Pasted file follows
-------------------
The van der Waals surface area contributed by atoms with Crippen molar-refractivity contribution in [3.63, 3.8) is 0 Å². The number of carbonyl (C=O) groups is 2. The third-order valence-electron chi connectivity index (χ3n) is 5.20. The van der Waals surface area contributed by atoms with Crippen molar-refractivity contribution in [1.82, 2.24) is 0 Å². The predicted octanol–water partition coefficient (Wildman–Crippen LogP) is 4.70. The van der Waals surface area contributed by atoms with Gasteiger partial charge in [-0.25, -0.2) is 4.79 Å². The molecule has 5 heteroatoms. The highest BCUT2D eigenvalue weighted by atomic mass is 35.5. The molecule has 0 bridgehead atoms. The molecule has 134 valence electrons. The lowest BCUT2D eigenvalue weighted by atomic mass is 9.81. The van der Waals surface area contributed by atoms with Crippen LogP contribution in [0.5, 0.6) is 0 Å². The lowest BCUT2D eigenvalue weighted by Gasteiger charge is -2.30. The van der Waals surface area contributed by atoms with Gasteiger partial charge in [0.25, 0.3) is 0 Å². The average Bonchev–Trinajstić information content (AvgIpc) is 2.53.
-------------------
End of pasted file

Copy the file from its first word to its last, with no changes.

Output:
The van der Waals surface area contributed by atoms with Crippen molar-refractivity contribution in [3.63, 3.8) is 0 Å². The number of carbonyl (C=O) groups is 2. The third-order valence-electron chi connectivity index (χ3n) is 5.20. The van der Waals surface area contributed by atoms with Crippen molar-refractivity contribution in [1.82, 2.24) is 0 Å². The predicted octanol–water partition coefficient (Wildman–Crippen LogP) is 4.70. The van der Waals surface area contributed by atoms with Gasteiger partial charge in [-0.25, -0.2) is 4.79 Å². The molecule has 5 heteroatoms. The highest BCUT2D eigenvalue weighted by atomic mass is 35.5. The molecule has 0 bridgehead atoms. The molecule has 134 valence electrons. The lowest BCUT2D eigenvalue weighted by atomic mass is 9.81. The van der Waals surface area contributed by atoms with Crippen LogP contribution in [0.5, 0.6) is 0 Å². The lowest BCUT2D eigenvalue weighted by Gasteiger charge is -2.30. The van der Waals surface area contributed by atoms with Gasteiger partial charge in [0.25, 0.3) is 0 Å². The average Bonchev–Trinajstić information content (AvgIpc) is 2.53.